Tuckerman Ravine has Considerable and Moderate avalanche danger today. The Sluice, Lip, Center Bowl, and Chute have Considerable avalanche danger. Natural avalanches are possible and human triggered avalanches are likely. Lobster Claw, Right Gully, Left Gully, and Hillman’s Highway have Moderate avalanche danger. Natural avalanches are unlikely and human triggered avalanches are possible. The Lower Snowfields and Little Headwall have Low avalanche danger. Natural and human triggered avalanches are unlikely.
Huntington Ravine has Moderate and Low avalanche danger. North, Damnation, and Yale gullies have Low avalanche danger. Natural and human triggered avalanches are unlikely. Watch for unstable snow on isolated terrain features. All other forecast areas of Huntington have Moderate avalanche danger. Natural avalanches are unlikely and human triggered avalanches are possible.
Over the past 3 days the summit has received 6.6” (17cm) of new snow. Today’s weather forecast includes between a trace and 2” (5cm) of additional accumulation. This forecasted range can make for very different conditions based on how much actually falls. Increasing W winds (35-50mph up to 45-60mph) will load whatever snow falls into most forecast areas. Avalanche danger will be rising through the day, so you should be thinking both about stability problems leftover from earlier snowfalls as well as increasing avalanche hazard through the day with additional snowfall and wind loading.
As of this morning, most forecast areas in Huntington Ravine have a mix of scoured old surfaces and more recently deposited snow. The difference in ratings between the northern gullies and the rest is due to the degree of wind scouring that took place in Yale, Damnation, and North gullies. It’s important to remember that there may be strongly sheltered pockets within the Low danger rating that have unstable pockets of windslab. Don’t shut off your brain because these areas are rated Low! In the gullies with the Moderate rating, you’ll find more of the recently deposited snow and fewer scoured areas. When possible, stay on the hard old surfaces with lesser avalanche hazard. Remember, new snow accumulations today will cause avalanche danger to rise, so pay close attention and be ready to change your plans if you can’t safely navigate around an area of unstable snow.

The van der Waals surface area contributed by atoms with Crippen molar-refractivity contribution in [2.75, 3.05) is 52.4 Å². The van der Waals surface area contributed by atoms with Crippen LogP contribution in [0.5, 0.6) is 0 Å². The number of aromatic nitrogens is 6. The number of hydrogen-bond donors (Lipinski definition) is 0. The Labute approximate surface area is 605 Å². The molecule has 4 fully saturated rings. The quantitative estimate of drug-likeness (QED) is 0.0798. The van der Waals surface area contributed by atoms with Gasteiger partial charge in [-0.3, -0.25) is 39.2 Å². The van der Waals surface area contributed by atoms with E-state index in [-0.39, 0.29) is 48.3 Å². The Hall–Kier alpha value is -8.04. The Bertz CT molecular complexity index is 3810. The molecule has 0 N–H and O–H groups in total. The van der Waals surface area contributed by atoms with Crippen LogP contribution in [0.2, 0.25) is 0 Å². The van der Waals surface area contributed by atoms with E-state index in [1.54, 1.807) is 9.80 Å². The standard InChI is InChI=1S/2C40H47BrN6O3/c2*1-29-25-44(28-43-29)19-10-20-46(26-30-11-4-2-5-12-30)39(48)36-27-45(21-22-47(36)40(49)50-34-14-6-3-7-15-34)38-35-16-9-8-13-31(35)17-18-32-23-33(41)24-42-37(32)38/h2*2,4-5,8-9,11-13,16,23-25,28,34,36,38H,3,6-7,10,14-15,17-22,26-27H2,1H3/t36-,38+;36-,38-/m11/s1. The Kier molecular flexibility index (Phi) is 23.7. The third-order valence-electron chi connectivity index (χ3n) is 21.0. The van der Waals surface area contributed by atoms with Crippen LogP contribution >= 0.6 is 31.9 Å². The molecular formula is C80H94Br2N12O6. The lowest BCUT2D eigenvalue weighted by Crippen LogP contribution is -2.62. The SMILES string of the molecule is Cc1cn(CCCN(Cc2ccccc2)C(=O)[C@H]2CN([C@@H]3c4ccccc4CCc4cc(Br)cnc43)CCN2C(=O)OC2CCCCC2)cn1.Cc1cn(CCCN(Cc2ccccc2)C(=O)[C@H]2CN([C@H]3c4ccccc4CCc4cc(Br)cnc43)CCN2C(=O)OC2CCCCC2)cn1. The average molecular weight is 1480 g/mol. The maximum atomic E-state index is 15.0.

Overall, Tuckerman Ravine has more avalanche hazard today than Huntington. Recent avalanche activity was noted yesterday afternoon in the center headwall and in unusual locations off Boott Spur ridge, Gully #3 and another even farther left. The Lip area was loaded up pretty well at that time, so even without new snow today I’d be calling that Considerable based on the likelihood of human triggered avalanches. Moving away from the Center Bowl and Lip, avalanche hazard begins to decrease, but expect the new snow today to be shifting the trend toward increasing danger through the day. With light snowfall thoughout the day, the rate at which danger rises will be slow but steady.
The Lion Head Winter Route is now open. This is a steep mountaineering route, and we strongly recommend bringing an ice axe, crampons, and the ability to effectively use these tools.
Safe travel in avalanche terrain requires training and experience. This advisory is just one tool to help you make your own decisions in avalanche terrain. You control your own risk by choosing where, when, and how you travel.
Anticipate a changing avalanche danger when actual weather differs from the higher summits forecast.
For more information contact the Forest Service Snow Rangers, the AMC at the Pinkham Notch Visitor Center, or the caretakers at Hermit Lake Shelters or the Harvard Cabin.
Posted 8:20am, January 6, 2013. A new advisory will be issued tomorrow.